Pregnant women are a curious bunch. In a time of total uncertainty and questioning (Is that a leg or a hand in my rib? Will my husband pass out during the delivery? Am I going to wind up on the news for giving birth to a 15 pound baby?) they’re hungry for information. Us mamas who have gone through it and come out on the other side are just as eager to provide that insight because we were there once, too. We sympathize with them as they trudge through 40 long weeks, wondering if they’ll lose their mind before the clock runs out (the answer is maybe) and if their next doctor’s appointment will give them any more information (the answer is no.) We’ll get nitty gritty and toe the line into TMI territory divulging the details of mucous plugs and episiotomies and post-baby sex. But as a fellow mama and a recently pregnant woman, I am begging you, for the love of all things that are good and decent, do not tell a pregnant woman your graphic birth story.
Pregnant women do not need to hear about how your contractions were so bad they made you vomit. They don’t need to know that you crowned for 2 hours and pushed for 20. They don’t want to see pictures of your placenta or visit the tree you planted with it in your backyard. They don’t require gory explanations of your post-baby vagina, which you dramatically equate to a world war battle scene.
You know why they don’t need to hear all of that? Because it’s not helpful. Labor and delivery is a frightening prospect for most women. The thought of pushing an actual human out of that tiny hole in your body doesn’t fill most women with warm and fuzzy feelings. And, as many of us already know, fear can inhibit labor, diverting the body’s energies to the fight or flight response, as opposed to the get-this-baby-out-of-me response. Those of us who have given birth are strong and brave and deserve the warrior woman title we so proudly give ourselves. But sometimes, I think we share these stories to prove our strength and value to other women and the more heinous and graphic the story, the better. I cannot tell you how many times a graphic birth story was shared with me during my pregnancy. After one too many, I finally started asking women to please wait until after I’d had my baby to tell me about their experience. I’m too easily swayed and I didn’t want to cloud the excitement and readiness I felt going into my labor with someone else’s negative experience.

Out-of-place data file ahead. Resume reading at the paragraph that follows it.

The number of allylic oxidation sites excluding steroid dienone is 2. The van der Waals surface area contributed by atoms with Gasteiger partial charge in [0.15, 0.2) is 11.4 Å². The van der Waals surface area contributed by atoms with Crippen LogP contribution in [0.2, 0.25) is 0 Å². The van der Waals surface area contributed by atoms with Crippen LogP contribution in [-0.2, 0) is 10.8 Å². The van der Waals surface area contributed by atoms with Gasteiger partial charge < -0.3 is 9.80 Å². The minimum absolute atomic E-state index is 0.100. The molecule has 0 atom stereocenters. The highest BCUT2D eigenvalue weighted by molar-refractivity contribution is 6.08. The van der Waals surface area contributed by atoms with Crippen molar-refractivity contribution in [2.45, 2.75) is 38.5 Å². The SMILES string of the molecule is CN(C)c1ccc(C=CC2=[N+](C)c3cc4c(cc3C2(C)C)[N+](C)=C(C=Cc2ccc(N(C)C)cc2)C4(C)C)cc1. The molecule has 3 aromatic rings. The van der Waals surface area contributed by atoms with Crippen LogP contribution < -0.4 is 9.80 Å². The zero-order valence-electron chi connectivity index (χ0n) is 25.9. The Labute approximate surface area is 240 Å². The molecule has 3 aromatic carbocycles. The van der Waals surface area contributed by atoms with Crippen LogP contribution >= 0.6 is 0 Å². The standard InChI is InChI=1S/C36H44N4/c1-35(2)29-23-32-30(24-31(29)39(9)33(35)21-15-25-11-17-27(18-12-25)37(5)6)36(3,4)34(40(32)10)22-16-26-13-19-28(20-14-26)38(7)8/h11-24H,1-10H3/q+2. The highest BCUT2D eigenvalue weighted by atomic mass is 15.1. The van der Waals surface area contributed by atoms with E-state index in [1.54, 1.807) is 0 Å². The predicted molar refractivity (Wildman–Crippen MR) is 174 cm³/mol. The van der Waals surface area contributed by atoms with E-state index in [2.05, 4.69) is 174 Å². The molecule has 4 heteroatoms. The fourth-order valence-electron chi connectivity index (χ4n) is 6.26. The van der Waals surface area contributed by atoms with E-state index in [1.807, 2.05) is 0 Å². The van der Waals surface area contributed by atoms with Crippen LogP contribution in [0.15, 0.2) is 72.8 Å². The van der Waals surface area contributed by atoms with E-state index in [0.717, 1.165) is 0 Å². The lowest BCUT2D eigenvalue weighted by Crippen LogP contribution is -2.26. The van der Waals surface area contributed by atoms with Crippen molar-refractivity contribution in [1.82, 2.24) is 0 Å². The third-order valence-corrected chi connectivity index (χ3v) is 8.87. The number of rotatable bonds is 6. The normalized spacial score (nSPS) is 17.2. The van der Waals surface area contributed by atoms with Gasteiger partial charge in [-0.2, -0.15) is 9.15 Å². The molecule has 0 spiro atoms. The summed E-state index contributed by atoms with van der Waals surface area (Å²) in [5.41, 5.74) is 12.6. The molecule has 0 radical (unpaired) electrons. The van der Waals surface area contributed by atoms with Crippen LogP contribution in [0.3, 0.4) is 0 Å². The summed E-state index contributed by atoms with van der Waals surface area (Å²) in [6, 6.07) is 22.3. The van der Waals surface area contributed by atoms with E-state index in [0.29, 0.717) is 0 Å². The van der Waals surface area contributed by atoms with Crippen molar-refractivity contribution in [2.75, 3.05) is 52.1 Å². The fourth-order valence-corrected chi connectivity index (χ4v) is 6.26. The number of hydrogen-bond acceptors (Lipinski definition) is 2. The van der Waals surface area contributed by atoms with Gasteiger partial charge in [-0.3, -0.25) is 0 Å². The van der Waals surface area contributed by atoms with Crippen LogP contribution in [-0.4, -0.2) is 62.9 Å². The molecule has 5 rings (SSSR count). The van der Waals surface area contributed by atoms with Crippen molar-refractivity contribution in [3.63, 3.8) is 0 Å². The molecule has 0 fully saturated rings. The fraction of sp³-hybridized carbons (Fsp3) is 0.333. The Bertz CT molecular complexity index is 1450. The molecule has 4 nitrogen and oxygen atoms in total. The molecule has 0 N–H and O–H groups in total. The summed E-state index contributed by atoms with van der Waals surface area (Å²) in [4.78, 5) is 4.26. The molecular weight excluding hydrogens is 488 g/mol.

I am 100% guilty of this myself. I just did it the other day when I was in the company of not one, but three pregnant women. And afterward, I was so mad at myself for it. I felt total fearlessness going into my labor (thank you Hypnobirthing!) and I want that so much for other women. Because it is easily the most beautiful, messy, amazing, empowering experience I could ever imagine. And, God-willing, I plan to do it several more times.
Sharing your birth story can be cathartic, therapeutic, freeing. I know it certainly has been for me, as someone whose birth did not go at all the way I expected. But, from one mother to another, please save that story for the mamas who have already had their babies. Instead, pass along your stories of holding your baby for the first time, your awe of creating a person, your feelings of love and triumph and giddiness. Because that’s what they need to hear now. And once their baby is here, you can tell them all about your stretched out vagina til the cows come home 🙂